The corporate market in Portland has remained healthy for much of 2011. The strongest need is for mid-levels in the 2-6 year range. Candidates should have experience in one of the following: corporate governance, mergers and acquisitions, private and public offerings, and securities.
Steady Practice Areas:
After a near two-year lull, real estate hiring in Portland has picked up! Firms are looking for both partners with portable books and junior- to mid-level associates with experience in land use, real estate transactions, and leasing. Admittance to the Oregon Bar is expected and having the Washington Bar is a plus.
Trusts & Estates
Portland firms are hiring experienced trusts and estates partners with an established client base and at least 10 years of experience in trusts and estates planning and administration. Candidates who also have general business, tax and/or charitable organization experience will be greatly valued. Admission to the Oregon Bar is required and admission to the Washington Bar is strongly preferred.
Slow Practice Areas:
After three years of no activity in this sector, two firms have active vacancies for construction attorneys in Portland. One firm is seeking a mid- to senior-level associate with substantial litigation and insurance coverage experience. Another is seeking a construction partner with a book of business to join their growing firm.
This is a traditionally slow practice in Portland but two firms posted bankruptcy vacancies this quarter. A firm in Eugene was seeking a senior creditor’s rights attorney and the Portland of a large, national firm was seeking a mid-level with extensive court room and deposition experience. It is hard to say if this was an anomaly or an indication of a larger trend but we do not anticipate any future openings in bankruptcy until early next year.
The need for tax attorneys has declined a bit from earlier this year. There are currently two active tax vacancies in Portland. Firms are considering both junior- and mid-level associates. As with previous tax vacancies we’ve seen, Portland firms have a strong preference (if not requirement) to hire those with an LL.M. in taxation.
Environmental hiring in Portland has been traditionally uneven and it has been a while since there have been active listings in this sector. There is, however, one current listing for an environmental regulatory attorney with experience in water quality, air quality, and clean-ups.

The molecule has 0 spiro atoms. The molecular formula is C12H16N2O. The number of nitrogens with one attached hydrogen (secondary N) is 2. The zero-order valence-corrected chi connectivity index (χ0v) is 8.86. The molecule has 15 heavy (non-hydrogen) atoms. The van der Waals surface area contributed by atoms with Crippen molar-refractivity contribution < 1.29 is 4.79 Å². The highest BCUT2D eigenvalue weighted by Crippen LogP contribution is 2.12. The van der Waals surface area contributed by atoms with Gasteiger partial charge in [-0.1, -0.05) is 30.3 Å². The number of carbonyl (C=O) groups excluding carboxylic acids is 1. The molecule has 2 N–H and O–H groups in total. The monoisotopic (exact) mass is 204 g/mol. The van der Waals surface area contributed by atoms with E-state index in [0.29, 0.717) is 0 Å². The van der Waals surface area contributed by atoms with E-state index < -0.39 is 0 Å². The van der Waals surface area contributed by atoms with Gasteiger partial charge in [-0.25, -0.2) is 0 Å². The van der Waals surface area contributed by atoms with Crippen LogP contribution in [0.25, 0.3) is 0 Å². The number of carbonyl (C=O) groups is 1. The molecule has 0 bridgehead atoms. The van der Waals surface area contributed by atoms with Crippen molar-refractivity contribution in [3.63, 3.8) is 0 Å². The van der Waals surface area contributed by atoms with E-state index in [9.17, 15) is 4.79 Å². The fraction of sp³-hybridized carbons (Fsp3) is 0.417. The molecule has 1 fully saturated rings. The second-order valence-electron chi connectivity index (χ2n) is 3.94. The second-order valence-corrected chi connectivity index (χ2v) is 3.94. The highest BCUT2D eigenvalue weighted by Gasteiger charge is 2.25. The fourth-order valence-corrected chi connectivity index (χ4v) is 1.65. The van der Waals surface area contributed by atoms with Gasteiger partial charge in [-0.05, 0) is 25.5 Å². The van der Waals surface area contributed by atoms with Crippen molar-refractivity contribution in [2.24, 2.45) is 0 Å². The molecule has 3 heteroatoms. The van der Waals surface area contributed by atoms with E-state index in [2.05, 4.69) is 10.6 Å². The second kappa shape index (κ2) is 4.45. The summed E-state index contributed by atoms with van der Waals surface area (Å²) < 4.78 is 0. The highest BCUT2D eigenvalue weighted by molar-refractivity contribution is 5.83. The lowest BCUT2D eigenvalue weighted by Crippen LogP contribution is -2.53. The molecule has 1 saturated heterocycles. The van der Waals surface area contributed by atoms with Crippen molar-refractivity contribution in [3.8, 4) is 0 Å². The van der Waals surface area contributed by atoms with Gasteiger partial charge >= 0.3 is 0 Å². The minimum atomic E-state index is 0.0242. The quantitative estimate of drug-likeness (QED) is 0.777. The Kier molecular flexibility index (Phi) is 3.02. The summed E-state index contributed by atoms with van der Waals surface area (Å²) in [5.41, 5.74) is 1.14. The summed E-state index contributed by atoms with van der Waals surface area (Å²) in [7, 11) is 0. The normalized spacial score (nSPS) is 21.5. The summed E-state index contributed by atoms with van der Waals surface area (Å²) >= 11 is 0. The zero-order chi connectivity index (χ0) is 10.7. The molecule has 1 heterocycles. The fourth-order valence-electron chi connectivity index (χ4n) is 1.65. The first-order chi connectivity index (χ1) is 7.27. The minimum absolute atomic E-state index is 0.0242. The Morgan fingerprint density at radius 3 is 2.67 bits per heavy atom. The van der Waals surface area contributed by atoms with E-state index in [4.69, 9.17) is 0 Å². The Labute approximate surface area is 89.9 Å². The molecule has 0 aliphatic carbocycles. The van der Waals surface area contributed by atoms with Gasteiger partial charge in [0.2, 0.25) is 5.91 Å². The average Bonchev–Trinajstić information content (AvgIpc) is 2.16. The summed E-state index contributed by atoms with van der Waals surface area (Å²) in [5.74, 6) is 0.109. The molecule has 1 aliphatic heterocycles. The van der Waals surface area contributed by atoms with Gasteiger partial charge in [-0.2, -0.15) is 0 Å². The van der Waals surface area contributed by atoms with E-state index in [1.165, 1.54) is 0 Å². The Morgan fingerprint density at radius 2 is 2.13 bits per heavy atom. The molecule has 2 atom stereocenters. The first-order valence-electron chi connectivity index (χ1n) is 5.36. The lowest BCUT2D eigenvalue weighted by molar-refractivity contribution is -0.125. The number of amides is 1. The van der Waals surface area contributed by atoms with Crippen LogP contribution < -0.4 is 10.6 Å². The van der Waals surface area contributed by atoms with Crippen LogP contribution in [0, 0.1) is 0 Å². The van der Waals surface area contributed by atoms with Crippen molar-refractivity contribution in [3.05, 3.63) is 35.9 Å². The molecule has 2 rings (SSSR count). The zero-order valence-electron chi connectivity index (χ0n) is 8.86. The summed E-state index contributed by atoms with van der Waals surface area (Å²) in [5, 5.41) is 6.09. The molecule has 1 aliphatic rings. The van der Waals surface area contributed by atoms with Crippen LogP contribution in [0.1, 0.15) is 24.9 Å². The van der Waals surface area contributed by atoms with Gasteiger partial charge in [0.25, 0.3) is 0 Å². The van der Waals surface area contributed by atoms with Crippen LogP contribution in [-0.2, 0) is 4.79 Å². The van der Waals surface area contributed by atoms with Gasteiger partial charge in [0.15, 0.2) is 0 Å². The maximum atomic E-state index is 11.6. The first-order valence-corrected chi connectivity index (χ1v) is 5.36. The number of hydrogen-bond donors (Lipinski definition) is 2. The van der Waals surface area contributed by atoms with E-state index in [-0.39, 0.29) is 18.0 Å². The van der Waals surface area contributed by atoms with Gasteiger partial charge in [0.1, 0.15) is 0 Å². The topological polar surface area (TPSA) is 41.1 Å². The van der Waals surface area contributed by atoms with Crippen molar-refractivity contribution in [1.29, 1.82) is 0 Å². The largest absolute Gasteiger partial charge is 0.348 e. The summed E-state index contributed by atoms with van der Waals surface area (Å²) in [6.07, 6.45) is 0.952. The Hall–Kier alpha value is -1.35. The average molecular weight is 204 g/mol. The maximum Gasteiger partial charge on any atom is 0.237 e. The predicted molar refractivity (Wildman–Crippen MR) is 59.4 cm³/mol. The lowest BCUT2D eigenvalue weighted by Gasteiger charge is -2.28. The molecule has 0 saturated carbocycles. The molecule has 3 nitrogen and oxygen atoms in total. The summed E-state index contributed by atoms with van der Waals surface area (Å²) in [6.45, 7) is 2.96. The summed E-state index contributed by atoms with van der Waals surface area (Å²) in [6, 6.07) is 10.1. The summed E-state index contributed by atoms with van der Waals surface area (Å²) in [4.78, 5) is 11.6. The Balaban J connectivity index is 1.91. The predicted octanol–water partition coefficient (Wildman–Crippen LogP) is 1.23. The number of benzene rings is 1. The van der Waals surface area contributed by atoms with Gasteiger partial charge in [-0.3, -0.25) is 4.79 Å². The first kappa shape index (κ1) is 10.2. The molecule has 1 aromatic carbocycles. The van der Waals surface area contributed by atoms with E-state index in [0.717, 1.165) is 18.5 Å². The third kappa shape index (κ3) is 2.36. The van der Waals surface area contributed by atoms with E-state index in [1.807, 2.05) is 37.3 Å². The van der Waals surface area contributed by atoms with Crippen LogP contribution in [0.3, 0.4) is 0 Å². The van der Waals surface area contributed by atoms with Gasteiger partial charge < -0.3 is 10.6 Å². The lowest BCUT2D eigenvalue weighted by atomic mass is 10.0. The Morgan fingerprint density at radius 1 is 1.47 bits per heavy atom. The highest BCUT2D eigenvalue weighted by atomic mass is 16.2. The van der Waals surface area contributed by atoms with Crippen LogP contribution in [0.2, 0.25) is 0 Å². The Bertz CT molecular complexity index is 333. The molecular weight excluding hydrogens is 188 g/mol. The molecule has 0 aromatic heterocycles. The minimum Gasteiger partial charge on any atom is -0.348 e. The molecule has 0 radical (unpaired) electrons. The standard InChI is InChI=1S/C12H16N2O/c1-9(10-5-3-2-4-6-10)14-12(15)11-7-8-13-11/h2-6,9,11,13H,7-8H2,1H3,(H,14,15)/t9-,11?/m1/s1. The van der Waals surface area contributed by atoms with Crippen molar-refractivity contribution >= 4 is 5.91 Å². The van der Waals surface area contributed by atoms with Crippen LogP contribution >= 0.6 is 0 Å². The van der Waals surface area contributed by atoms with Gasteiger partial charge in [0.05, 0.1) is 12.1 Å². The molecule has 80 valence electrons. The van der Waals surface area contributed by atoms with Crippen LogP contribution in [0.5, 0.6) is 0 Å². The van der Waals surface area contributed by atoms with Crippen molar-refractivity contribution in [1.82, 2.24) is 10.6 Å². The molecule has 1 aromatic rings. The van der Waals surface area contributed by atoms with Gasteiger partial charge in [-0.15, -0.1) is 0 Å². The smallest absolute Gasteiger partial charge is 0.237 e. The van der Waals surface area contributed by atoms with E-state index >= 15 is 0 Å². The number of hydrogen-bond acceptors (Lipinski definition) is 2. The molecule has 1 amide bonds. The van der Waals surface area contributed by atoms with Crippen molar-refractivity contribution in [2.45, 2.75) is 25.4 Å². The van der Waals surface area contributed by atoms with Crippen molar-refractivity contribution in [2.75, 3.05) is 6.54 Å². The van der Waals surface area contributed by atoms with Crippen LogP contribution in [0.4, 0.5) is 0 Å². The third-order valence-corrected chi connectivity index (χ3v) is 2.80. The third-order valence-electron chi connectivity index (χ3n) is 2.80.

Dead Practice Areas:
There are few to no active job openings in the following areas: employment, executive compensation/ERISA, energy, environmental, healthcare, immigration, insurance, intellectual property litigation, litigation, technology transactions, and trademark. Look for the market to pick up after the first quarter of 2012.
State of Market: Las Vegas by Claudia Barnes, General Manager, BCG Attorney Search
Historically, Las Vegas is a great market and a wonderful place for attorneys from major markets to find a new home. It’s a city that has everything you can ask for – great shopping and restaurants and you can actually afford a home. However, the economy has still not improved. In fact, there are very few positions in the city. We predict there will be a small improvement toward the end of the first quarter of 2012. Most likely, we will see more opportunities for transactional attorneys. Stay tuned.
Hot Practice Areas
Labor & Employment
Finally, the need for labor and employment attorneys picked up dramatically in the last couple of months. We are pleased to report there are a several firms seeking attorneys at the junior (1-2 years) and senior (7+ years) level. At the junior level, candidates should have experience handling motion practice, depositions, and briefing within the employment law context. At the senior level, attorneys should have experience in counseling employers on labor and employment issues. It is not necessary for a senior attorney to have a portable book of business in order to get interviews. Admission to the Nevada Bar is strongly preferred but not essential.